Her friend Liz Trenchard, a pediatrician at the hospital, tries to reconcile the good mother she’s known for years with the injured baby fighting for survival, but it doesn’t help that Jess’s response to questioning is a stiff upper lip—inappropriate, to say the least, under the circumstances. Trying to penetrate the woman’s defenses to get a straight answer about what really happened that day, Liz realizes how many signals she’s missed about her friend’s mental health.
In Little Disasters, English writer Sarah Vaughan shines a light on the darkest corners of a tormented maternal psyche, but is also sympathetic in her treatment of Jess, who endured childhood trauma and developed rigid strategies to deal with it. This absorbing book reminds us that no matter how hard we try to eliminate risk, we’re all one mistake, one lapse in attention, away from disaster. It’s how we deal with trouble that counts, not the delusion that we can build a fortress high and dense enough to prevent it.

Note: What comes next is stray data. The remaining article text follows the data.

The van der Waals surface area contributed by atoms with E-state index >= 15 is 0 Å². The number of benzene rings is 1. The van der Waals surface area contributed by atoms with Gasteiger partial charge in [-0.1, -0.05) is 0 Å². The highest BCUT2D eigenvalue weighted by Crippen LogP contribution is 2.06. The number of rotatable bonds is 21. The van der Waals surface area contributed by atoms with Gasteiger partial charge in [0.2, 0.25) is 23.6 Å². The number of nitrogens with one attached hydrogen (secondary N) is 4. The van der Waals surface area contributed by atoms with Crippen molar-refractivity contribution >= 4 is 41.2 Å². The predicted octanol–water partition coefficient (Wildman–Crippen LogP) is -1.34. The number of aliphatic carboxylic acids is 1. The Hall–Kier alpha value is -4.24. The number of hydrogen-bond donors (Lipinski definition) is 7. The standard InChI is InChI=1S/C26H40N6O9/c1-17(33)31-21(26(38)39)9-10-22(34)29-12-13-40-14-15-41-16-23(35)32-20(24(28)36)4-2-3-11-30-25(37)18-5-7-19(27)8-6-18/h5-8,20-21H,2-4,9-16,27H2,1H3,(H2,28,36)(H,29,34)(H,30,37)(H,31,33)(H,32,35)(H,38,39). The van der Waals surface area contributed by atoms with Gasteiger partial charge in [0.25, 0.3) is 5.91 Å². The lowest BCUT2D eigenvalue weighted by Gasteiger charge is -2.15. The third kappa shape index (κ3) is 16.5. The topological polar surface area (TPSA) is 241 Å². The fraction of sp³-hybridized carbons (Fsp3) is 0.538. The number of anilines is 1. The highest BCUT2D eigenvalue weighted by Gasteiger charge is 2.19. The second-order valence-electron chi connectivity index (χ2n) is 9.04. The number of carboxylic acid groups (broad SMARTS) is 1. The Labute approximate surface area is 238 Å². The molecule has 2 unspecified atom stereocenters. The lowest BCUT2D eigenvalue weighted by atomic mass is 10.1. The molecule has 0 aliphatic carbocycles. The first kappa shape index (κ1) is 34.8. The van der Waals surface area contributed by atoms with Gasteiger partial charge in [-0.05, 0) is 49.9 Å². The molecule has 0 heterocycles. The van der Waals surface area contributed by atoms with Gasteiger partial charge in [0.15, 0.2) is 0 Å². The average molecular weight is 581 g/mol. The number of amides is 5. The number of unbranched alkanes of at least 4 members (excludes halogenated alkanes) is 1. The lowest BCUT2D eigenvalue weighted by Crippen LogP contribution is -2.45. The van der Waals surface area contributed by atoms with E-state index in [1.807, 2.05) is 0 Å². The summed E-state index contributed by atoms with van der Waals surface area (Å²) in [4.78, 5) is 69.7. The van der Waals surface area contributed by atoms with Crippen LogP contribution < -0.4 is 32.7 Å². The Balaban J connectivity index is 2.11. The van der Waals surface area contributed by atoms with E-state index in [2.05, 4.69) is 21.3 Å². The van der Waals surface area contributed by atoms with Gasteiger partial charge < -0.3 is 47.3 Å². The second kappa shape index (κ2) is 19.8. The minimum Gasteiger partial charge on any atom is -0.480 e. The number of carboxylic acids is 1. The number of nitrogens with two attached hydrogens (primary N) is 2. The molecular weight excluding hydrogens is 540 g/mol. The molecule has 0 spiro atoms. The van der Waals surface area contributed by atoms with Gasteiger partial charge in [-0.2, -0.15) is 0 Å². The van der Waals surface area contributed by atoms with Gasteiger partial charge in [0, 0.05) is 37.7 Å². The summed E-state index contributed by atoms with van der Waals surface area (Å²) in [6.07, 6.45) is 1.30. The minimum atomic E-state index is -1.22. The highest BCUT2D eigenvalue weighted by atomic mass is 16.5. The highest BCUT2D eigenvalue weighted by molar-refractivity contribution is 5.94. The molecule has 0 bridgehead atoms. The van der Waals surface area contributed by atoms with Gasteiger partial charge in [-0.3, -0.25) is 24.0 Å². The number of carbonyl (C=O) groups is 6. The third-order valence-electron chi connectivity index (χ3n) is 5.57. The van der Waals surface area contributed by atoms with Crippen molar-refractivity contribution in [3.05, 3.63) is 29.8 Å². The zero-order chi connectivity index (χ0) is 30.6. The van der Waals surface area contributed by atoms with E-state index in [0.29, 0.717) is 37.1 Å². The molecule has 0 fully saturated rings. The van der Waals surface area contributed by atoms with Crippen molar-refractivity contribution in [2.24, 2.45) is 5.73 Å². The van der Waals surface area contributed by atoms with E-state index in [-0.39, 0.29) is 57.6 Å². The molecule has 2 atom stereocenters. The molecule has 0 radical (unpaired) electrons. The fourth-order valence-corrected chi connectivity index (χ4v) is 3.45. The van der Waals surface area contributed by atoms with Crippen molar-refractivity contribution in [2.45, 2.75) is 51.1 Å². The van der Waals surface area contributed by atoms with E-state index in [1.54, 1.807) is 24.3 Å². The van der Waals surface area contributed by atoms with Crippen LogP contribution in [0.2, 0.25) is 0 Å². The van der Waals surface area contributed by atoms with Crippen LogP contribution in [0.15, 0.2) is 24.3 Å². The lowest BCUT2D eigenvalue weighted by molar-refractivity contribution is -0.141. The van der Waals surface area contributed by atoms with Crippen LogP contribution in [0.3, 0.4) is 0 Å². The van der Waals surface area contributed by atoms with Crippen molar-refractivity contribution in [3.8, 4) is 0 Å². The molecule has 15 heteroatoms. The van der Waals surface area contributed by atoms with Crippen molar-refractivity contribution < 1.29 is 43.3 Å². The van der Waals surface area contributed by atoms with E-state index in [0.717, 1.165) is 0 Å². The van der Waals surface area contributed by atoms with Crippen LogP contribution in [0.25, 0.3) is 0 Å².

English writer Ruth Ware is often described as the new Agatha Christie—and, yes, the plot of this book borrows from Christie’s And Then There Were None—which makes her sound like some fusty imitator. But actually she is a revitalizer, bringing the genre to a new audience with her modern preoccupations and addictive style.
In One by One, Ware lures the reader into the enviable luxury of an isolated boutique ski chalet in the French Alps, where Snoop, a tech company on the brink of an I.P.O., is having an off-site retreat. When one of Snoop’s co-founders fails to return after a morning of skiing and the threatening weather has turned ferocious, the remaining Snoopers begin to speculate nervously about the fate of their boss. Then an avalanche knocks out power and communications and sends Erin and Danny, the host and chef who run the chalet by themselves, scrambling to maintain a semblance of normality in an increasingly dire atmosphere. Clearly the missing boss, an excellent skier, is never coming back, raising the possibility that there’s a murderer in their midst.
The narration is split between the poised, resourceful Erin and Liz Owens, a former lowly Snoop staffer and minority shareholder whose vote is coveted by two partners with opposing feelings about the I.P.O. Liz seems at first like a quaking mouseburger, ill at ease among the posh, boarding-school types at Snoop, but Ware’s major characters usually have big secrets and Liz and Erin are no exceptions.